Reports & Studies

Dentine hypersensitivity – what can be done?

PD Dr. Kristina Bertl, PhD MSc MBA

Exposed dentine often leads to painful teeth and causes a short sharp pain. If this pain occurs regularly, it can substantially impair the patient’s quality of life. The prevalence of dentine hypersensitivity varies according to the population being investigated; as an example, however, one study found it affected 40% of individuals aged 18 to 35 (West et al. 2013). Any treatment should ideally be easy to use, effective, rapid and long-lasting.

In a systematic overview, possible treatment approaches that could be self-administered by patients were divided and grouped according to their ingredients (West et al. 2015): arginine, PVA/MA polymers, potassium, casein derivatives, strontium, tin or tin fluoride, calcium sodium phosphosilicate and oxalates.

Whereas the evidence and effect with regard to alleviation of hypersensitivity is quite slim for products (toothpaste or mouth-rinse) containing PVA/MA polymers, potassium, casein derivatives or oxalates, products containing the other four ingredients (arginine, strontium, calcium sodium phosphosilicate and tin fluoride) showed substantially better results and should be recommended to affected patients. The following toothpastes contain one of these ingredients (this list is for illustrative purposes only and should not be regarded as comprehensive):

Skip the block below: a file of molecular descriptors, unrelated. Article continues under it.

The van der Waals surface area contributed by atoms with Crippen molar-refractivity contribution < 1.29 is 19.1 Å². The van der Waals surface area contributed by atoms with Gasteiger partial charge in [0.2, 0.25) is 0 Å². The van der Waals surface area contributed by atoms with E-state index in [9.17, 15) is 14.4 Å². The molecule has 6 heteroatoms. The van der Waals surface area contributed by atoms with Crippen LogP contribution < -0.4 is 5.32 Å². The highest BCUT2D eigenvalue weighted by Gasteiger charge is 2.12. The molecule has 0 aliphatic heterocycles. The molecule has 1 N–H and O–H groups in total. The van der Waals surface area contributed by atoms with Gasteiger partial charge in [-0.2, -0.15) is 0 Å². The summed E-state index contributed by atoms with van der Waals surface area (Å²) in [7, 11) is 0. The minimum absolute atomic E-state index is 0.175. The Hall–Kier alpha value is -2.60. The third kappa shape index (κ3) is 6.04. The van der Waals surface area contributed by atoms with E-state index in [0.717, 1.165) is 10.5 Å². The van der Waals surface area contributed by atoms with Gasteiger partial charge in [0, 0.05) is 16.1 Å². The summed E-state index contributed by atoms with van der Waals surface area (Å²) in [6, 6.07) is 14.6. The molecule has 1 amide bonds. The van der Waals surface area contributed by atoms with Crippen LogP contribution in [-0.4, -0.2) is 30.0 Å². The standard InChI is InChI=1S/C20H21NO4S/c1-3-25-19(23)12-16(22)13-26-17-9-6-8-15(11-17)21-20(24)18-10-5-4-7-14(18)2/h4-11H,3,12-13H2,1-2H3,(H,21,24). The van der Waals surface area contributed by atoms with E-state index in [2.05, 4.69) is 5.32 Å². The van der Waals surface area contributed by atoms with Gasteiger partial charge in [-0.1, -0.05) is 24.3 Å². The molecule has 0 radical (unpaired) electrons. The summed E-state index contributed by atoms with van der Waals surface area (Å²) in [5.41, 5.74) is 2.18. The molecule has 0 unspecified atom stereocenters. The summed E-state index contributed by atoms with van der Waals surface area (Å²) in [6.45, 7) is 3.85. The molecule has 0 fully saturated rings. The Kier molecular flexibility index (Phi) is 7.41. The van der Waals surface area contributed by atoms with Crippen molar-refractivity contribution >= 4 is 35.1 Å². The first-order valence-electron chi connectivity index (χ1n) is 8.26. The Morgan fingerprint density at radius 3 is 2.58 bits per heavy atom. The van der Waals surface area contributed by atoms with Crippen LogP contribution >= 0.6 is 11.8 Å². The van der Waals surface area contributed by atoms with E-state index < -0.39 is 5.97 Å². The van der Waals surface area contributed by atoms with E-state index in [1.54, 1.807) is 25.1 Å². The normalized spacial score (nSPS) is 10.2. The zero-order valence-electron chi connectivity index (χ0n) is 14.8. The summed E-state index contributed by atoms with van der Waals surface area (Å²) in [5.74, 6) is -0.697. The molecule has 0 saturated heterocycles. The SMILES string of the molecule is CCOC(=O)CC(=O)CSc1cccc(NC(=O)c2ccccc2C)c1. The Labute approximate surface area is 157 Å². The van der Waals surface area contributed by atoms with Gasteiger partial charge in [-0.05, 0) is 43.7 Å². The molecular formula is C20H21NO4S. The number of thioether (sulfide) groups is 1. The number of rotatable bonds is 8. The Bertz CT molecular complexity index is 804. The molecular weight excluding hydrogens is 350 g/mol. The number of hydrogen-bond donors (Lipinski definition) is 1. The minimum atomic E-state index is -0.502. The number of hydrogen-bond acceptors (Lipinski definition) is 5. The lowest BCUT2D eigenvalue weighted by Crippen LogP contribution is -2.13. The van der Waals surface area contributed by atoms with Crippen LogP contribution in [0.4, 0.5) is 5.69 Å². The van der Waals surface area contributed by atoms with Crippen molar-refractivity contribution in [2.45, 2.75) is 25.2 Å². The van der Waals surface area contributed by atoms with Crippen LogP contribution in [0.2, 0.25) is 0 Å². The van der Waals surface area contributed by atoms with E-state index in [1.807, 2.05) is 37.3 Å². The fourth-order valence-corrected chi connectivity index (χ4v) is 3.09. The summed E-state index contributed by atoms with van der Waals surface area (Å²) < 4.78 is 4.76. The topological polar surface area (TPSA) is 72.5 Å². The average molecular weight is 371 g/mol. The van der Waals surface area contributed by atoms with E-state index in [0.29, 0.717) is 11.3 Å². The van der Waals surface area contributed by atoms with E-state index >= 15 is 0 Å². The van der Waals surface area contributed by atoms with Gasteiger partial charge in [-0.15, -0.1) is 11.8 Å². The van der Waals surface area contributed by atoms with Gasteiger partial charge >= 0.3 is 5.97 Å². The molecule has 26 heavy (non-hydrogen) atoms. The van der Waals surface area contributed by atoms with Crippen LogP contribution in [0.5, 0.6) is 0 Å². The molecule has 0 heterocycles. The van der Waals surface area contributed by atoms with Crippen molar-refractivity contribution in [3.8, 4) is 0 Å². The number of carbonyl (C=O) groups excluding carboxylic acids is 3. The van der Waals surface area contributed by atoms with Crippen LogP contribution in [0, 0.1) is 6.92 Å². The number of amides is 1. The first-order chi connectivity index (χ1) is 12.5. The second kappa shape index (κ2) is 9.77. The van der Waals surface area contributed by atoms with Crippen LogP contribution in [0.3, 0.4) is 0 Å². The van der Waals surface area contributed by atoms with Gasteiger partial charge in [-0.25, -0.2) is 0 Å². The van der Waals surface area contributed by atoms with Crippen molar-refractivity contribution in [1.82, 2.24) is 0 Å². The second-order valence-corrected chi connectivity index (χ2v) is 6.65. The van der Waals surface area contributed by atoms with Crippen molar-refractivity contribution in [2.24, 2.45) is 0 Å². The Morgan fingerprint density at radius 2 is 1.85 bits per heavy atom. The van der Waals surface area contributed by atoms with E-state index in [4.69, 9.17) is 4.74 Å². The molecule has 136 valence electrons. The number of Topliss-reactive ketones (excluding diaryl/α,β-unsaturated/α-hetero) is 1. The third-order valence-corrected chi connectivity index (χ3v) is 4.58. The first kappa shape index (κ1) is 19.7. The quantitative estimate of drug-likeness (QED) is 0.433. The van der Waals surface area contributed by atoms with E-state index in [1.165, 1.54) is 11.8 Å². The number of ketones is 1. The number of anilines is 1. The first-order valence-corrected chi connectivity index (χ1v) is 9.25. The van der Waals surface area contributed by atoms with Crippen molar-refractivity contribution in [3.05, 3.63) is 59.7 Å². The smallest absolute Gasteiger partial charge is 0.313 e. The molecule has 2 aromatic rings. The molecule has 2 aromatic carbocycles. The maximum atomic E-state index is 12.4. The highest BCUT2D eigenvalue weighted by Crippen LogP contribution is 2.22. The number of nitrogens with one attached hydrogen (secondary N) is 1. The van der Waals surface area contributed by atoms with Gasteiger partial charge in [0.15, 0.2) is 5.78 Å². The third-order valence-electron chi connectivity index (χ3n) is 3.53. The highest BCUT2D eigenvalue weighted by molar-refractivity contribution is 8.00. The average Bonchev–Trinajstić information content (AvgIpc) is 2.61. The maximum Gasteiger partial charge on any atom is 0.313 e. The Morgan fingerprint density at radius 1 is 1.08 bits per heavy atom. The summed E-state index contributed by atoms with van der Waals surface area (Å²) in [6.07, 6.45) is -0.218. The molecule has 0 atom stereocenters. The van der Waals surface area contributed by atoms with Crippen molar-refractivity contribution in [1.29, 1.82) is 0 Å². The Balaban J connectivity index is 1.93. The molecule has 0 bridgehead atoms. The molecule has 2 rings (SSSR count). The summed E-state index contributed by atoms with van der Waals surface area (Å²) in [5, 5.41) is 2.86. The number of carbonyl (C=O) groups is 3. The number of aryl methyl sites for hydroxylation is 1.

• Elmex Sensitive Professional with PRO-ARGININE (ingredient: arginine)
  • Sensodyne Rapid Relief (ingredient: strontium acetate)
  • Sensodyne Repair and Protect (ingredient: calcium sodium phosphosilicate)

As a rule, the first course of action should be to recommend a product containing one of these effective ingredients. Therapy options that are applied by the dentist, e.g. composite, varnish, laser treatment or similar, should only be considered as a second line of treatment. In addition, any factors that are causing or at least increasing dentine sensitivity should be reduced if possible, such as (over)consumption of erosive or acidic foodstuffs, a traumatic brushing technique and/or brushing too hard.


  1. West, N. X., Sanz, M., Lussi, A., Bartlett, D., Bouchard, P. & Bourgeois, D. (2013) Prevalence of dentine hypersensitivity and study of associated factors: a European population-based cross-sectional study. Journal of Dentistry 41, 841–851. West NX, Seong J, Davies M. Management of dentine hypersensitivity: efficacy of professionally and self-administered agents. J Clin Periodontol 2015; 42 (Suppl. 16): S256–S302. doi: 10.1111/jcpe.12336.